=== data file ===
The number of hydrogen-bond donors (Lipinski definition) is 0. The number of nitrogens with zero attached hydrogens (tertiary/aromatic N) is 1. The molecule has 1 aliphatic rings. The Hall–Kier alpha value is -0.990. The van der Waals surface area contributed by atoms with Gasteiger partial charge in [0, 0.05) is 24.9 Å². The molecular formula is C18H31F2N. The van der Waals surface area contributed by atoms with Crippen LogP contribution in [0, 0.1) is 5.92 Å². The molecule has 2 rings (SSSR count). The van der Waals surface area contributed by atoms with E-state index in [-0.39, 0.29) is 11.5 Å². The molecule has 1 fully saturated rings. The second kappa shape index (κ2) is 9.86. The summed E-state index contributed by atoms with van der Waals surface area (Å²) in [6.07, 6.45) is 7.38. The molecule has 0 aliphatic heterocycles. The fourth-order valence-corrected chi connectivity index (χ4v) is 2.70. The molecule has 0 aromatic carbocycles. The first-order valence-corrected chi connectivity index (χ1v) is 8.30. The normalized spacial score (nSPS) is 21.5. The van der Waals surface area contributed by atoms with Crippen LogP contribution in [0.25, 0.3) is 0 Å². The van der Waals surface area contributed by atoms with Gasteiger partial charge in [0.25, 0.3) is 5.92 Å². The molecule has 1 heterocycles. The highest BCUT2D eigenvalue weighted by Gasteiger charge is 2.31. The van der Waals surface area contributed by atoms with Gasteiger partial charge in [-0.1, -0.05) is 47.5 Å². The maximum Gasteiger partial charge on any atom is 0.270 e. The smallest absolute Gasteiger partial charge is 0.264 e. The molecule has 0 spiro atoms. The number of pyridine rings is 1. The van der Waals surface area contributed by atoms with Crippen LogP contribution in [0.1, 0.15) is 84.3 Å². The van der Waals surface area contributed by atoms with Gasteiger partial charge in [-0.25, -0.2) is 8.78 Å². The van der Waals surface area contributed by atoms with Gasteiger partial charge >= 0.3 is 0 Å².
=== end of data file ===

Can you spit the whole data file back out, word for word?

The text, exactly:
The number of hydrogen-bond donors (Lipinski definition) is 0. The number of nitrogens with zero attached hydrogens (tertiary/aromatic N) is 1. The molecule has 1 aliphatic rings. The Hall–Kier alpha value is -0.990. The van der Waals surface area contributed by atoms with Gasteiger partial charge in [0, 0.05) is 24.9 Å². The molecular formula is C18H31F2N. The van der Waals surface area contributed by atoms with Crippen LogP contribution in [0, 0.1) is 5.92 Å². The molecule has 2 rings (SSSR count). The van der Waals surface area contributed by atoms with E-state index in [-0.39, 0.29) is 11.5 Å². The molecule has 1 fully saturated rings. The second kappa shape index (κ2) is 9.86. The summed E-state index contributed by atoms with van der Waals surface area (Å²) in [6.07, 6.45) is 7.38. The molecule has 0 aliphatic heterocycles. The fourth-order valence-corrected chi connectivity index (χ4v) is 2.70. The molecule has 0 aromatic carbocycles. The first-order valence-corrected chi connectivity index (χ1v) is 8.30. The normalized spacial score (nSPS) is 21.5. The van der Waals surface area contributed by atoms with Crippen LogP contribution in [0.25, 0.3) is 0 Å². The van der Waals surface area contributed by atoms with Gasteiger partial charge in [0.25, 0.3) is 5.92 Å². The molecule has 1 heterocycles. The highest BCUT2D eigenvalue weighted by Gasteiger charge is 2.31. The van der Waals surface area contributed by atoms with Gasteiger partial charge in [-0.1, -0.05) is 47.5 Å². The maximum Gasteiger partial charge on any atom is 0.270 e. The smallest absolute Gasteiger partial charge is 0.264 e. The molecule has 0 spiro atoms. The number of pyridine rings is 1. The van der Waals surface area contributed by atoms with Crippen LogP contribution in [0.1, 0.15) is 84.3 Å². The van der Waals surface area contributed by atoms with Gasteiger partial charge in [-0.25, -0.2) is 8.78 Å². The van der Waals surface area contributed by atoms with Gasteiger partial charge >= 0.3 is 0 Å².